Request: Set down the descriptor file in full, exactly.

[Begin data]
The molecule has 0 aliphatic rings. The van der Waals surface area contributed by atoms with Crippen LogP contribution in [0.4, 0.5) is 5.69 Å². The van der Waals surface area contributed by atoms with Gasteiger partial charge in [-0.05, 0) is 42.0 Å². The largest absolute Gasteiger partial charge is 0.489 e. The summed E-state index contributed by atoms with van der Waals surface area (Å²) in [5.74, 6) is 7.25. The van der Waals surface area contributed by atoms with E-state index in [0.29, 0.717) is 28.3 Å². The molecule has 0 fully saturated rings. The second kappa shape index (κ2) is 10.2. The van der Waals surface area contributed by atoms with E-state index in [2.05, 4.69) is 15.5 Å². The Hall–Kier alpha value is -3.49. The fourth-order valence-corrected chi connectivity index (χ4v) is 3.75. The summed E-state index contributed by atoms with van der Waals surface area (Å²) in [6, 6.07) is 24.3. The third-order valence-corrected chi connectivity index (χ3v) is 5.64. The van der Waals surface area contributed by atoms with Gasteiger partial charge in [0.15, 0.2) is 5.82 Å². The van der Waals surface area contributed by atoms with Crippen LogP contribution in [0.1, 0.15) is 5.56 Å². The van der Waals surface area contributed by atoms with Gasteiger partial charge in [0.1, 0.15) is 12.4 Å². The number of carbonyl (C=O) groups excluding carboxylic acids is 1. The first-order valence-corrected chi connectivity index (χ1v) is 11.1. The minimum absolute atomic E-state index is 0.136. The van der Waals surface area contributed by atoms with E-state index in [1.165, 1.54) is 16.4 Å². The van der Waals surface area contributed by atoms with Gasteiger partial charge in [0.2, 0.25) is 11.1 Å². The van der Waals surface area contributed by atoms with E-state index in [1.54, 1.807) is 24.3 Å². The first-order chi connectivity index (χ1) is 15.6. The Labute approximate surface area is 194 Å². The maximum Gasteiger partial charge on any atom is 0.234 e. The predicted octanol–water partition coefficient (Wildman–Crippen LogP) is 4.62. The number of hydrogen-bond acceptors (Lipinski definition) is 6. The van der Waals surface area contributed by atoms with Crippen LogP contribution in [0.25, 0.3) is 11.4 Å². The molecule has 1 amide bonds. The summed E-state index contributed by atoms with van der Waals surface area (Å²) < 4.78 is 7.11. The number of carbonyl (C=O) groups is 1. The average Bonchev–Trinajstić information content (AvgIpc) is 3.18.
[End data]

The molecule has 0 aliphatic rings. The van der Waals surface area contributed by atoms with Crippen LogP contribution in [0.4, 0.5) is 5.69 Å². The van der Waals surface area contributed by atoms with Gasteiger partial charge in [-0.05, 0) is 42.0 Å². The largest absolute Gasteiger partial charge is 0.489 e. The summed E-state index contributed by atoms with van der Waals surface area (Å²) in [5.74, 6) is 7.25. The van der Waals surface area contributed by atoms with E-state index in [0.29, 0.717) is 28.3 Å². The molecule has 0 fully saturated rings. The second kappa shape index (κ2) is 10.2. The van der Waals surface area contributed by atoms with E-state index in [2.05, 4.69) is 15.5 Å². The Hall–Kier alpha value is -3.49. The fourth-order valence-corrected chi connectivity index (χ4v) is 3.75. The summed E-state index contributed by atoms with van der Waals surface area (Å²) in [6, 6.07) is 24.3. The third-order valence-corrected chi connectivity index (χ3v) is 5.64. The van der Waals surface area contributed by atoms with Gasteiger partial charge in [0.15, 0.2) is 5.82 Å². The van der Waals surface area contributed by atoms with Crippen LogP contribution in [0.1, 0.15) is 5.56 Å². The van der Waals surface area contributed by atoms with Gasteiger partial charge in [0.1, 0.15) is 12.4 Å². The number of carbonyl (C=O) groups excluding carboxylic acids is 1. The first-order valence-corrected chi connectivity index (χ1v) is 11.1. The minimum absolute atomic E-state index is 0.136. The van der Waals surface area contributed by atoms with E-state index in [1.165, 1.54) is 16.4 Å². The van der Waals surface area contributed by atoms with Gasteiger partial charge in [0.2, 0.25) is 11.1 Å². The van der Waals surface area contributed by atoms with E-state index in [1.54, 1.807) is 24.3 Å². The first-order chi connectivity index (χ1) is 15.6. The Labute approximate surface area is 194 Å². The maximum Gasteiger partial charge on any atom is 0.234 e. The predicted octanol–water partition coefficient (Wildman–Crippen LogP) is 4.62. The number of hydrogen-bond acceptors (Lipinski definition) is 6. The van der Waals surface area contributed by atoms with Crippen LogP contribution in [0.25, 0.3) is 11.4 Å². The molecule has 1 amide bonds. The summed E-state index contributed by atoms with van der Waals surface area (Å²) < 4.78 is 7.11. The number of carbonyl (C=O) groups is 1. The average Bonchev–Trinajstić information content (AvgIpc) is 3.18.